The Women’s International
Today, Wednesday, March 8th, 2017, is International Women’s Day. It will be marked by protests, marches, rallies, and a proposed general strike by women — the ‘Day Without A Woman’ — in reaction to the election of Donald Trump as president and the legislation, remarkably hostile to women, that he has advanced.
It is a dangerous time to be a woman in America. Many of the same old problems of the past continue, while some towards which progress have been set back significantly. After the economic collapse of 2008, domestic violence prosecutions were de-prioritized by local police departments; the vast and growing gap between the rich and poor has hit working women particularly hard; and abortion rights have never been more in jeopardy thanks to the relentless work of right-wing politicians in state government. Some of the fundamental ideas about what it means to be a woman in a free society are coming under the worst fire they’ve seen in decades.
But there is a lot more to the struggle of women today than just that. The nature and meaning of the word ‘feminist’ has always been in dispute, but today its very underpinnings seem to be in question. Women of color have increasingly begun to bristle under a conception of feminism that, at best, does not speak to their experience or their needs, and at worst, is a continuation of white supremacy. Working-class women — themselves increasingly women of color — are questioning whether the feminism of corporate strivers, of gender equity in the boardroom and the corner office, is actively harmful to their lives. The existence of bisexual and trans women has become divisive for elements of the feminist movement who do not recognize the common humanity of struggle, who feel that they alone should hold the keys to the puzzle of liberation. American women must come to terms with the fact that feminism in other countries may put itself at odds with feminism in our own; feminists raised in a Judeo-Christian society must contend with a very different manifestation of feminism in the Islamic world. Women for whom feminism is inextricably political must deal with its cooption as a means of marketing and branding. And men who think of themselves as allies to feminism must negotiate uncomfortable new landscapes of responsibility, where they must not only expand their prior conceptions of women’s rights, but call other men to answer for their mistreatment of women and for their role in the sustaining of a culture of masculinity that degrades us all.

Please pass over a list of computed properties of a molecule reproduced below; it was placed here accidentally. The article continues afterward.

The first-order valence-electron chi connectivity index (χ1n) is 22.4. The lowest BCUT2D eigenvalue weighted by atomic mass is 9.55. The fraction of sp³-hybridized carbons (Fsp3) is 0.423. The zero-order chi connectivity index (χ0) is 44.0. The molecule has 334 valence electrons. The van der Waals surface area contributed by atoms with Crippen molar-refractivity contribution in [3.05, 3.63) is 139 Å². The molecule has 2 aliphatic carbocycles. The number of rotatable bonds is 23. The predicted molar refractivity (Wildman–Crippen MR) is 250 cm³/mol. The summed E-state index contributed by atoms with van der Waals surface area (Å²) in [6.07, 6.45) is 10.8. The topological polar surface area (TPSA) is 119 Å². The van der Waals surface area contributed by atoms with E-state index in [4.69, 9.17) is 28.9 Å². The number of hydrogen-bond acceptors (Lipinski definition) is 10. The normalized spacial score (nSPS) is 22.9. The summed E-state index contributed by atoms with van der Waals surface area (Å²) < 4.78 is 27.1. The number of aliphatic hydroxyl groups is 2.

It is very, very easy, faced with such contradictions and conundrums, to fall into the traps of divisiveness and reaction. We are told to believe women, but do we believe women who make accusations against those we think of as political allies? We are told to amplify the voices of women, but is every woman’s voice worth amplifying? Do we fight for the rights of all transgender women, or only the ones we feel have a call on our respect, who think and act the way we do, who give the right answers to our questions of allegiance and affiliation? Do we valorize powerful women because of what they can do for the movement, or do we focus on the less powerful who will never have that kind of voice or presence?
These questions have names: Chelsea Manning, Hillary Clinton, Berta Cáceres, Rasmea Odeh, Juanita Broddrick, Sady Doyle. But they are questions far more important than the individuals to whom they have been assigned. They are questions about our very conception of the what it means to be a feminist, and what direction the feminist movement should take in these crucial moments.